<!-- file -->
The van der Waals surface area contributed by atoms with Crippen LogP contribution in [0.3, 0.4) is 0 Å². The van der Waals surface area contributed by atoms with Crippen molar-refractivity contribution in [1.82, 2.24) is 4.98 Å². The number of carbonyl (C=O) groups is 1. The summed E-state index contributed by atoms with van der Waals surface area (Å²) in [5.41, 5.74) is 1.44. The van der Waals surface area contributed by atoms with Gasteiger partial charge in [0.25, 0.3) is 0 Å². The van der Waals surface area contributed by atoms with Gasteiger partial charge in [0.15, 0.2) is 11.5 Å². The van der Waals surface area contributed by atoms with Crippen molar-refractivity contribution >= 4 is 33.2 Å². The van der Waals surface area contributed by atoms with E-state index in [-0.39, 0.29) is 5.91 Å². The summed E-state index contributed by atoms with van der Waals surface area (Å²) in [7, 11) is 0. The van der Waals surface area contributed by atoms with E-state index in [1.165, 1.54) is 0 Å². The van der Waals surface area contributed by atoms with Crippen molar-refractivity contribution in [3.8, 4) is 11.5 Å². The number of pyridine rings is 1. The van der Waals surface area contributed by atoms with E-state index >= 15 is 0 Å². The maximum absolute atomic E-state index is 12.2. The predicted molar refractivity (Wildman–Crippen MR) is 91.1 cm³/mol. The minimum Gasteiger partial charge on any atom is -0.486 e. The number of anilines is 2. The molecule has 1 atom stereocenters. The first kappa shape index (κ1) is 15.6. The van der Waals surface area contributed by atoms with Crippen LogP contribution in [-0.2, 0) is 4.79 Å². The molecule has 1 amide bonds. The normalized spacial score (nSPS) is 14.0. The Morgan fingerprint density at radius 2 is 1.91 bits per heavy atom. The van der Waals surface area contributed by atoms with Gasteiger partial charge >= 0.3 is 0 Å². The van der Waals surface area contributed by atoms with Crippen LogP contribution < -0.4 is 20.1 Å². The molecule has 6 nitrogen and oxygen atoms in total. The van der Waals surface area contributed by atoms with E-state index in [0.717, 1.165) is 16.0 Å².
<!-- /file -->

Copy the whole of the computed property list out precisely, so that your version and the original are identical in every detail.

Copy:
The van der Waals surface area contributed by atoms with Crippen LogP contribution in [0.3, 0.4) is 0 Å². The van der Waals surface area contributed by atoms with Crippen molar-refractivity contribution in [1.82, 2.24) is 4.98 Å². The number of carbonyl (C=O) groups is 1. The summed E-state index contributed by atoms with van der Waals surface area (Å²) in [5.41, 5.74) is 1.44. The van der Waals surface area contributed by atoms with Gasteiger partial charge in [0.25, 0.3) is 0 Å². The van der Waals surface area contributed by atoms with Gasteiger partial charge in [0.15, 0.2) is 11.5 Å². The van der Waals surface area contributed by atoms with Crippen molar-refractivity contribution >= 4 is 33.2 Å². The van der Waals surface area contributed by atoms with E-state index in [-0.39, 0.29) is 5.91 Å². The summed E-state index contributed by atoms with van der Waals surface area (Å²) in [7, 11) is 0. The van der Waals surface area contributed by atoms with E-state index in [1.165, 1.54) is 0 Å². The van der Waals surface area contributed by atoms with Crippen molar-refractivity contribution in [3.8, 4) is 11.5 Å². The number of pyridine rings is 1. The van der Waals surface area contributed by atoms with E-state index >= 15 is 0 Å². The maximum absolute atomic E-state index is 12.2. The predicted molar refractivity (Wildman–Crippen MR) is 91.1 cm³/mol. The minimum Gasteiger partial charge on any atom is -0.486 e. The number of anilines is 2. The molecule has 1 atom stereocenters. The first kappa shape index (κ1) is 15.6. The van der Waals surface area contributed by atoms with Crippen LogP contribution in [-0.2, 0) is 4.79 Å². The molecule has 1 amide bonds. The normalized spacial score (nSPS) is 14.0. The Morgan fingerprint density at radius 2 is 1.91 bits per heavy atom. The van der Waals surface area contributed by atoms with Gasteiger partial charge >= 0.3 is 0 Å². The van der Waals surface area contributed by atoms with Crippen LogP contribution < -0.4 is 20.1 Å². The molecule has 6 nitrogen and oxygen atoms in total. The van der Waals surface area contributed by atoms with E-state index in [0.717, 1.165) is 16.0 Å².